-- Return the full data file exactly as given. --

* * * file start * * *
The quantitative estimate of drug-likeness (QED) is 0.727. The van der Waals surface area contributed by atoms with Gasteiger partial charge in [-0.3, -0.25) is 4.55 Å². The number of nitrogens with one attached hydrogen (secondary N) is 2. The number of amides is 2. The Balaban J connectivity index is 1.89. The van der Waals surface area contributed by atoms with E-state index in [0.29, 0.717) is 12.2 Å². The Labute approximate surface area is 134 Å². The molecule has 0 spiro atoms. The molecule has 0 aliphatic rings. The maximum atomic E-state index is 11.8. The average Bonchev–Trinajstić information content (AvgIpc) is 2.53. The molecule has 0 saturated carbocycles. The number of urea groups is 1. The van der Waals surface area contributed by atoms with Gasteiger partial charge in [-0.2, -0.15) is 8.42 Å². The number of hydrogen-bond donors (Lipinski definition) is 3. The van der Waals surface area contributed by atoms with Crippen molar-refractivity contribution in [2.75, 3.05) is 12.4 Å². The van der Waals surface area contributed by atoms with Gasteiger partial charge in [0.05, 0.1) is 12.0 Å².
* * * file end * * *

The quantitative estimate of drug-likeness (QED) is 0.727. The van der Waals surface area contributed by atoms with Gasteiger partial charge in [-0.3, -0.25) is 4.55 Å². The number of nitrogens with one attached hydrogen (secondary N) is 2. The number of amides is 2. The Balaban J connectivity index is 1.89. The van der Waals surface area contributed by atoms with E-state index in [0.29, 0.717) is 12.2 Å². The Labute approximate surface area is 134 Å². The molecule has 0 spiro atoms. The molecule has 0 aliphatic rings. The maximum atomic E-state index is 11.8. The average Bonchev–Trinajstić information content (AvgIpc) is 2.53. The molecule has 0 saturated carbocycles. The number of urea groups is 1. The van der Waals surface area contributed by atoms with Gasteiger partial charge in [-0.2, -0.15) is 8.42 Å². The number of hydrogen-bond donors (Lipinski definition) is 3. The van der Waals surface area contributed by atoms with Crippen molar-refractivity contribution in [2.75, 3.05) is 12.4 Å². The van der Waals surface area contributed by atoms with Gasteiger partial charge in [0.05, 0.1) is 12.0 Å².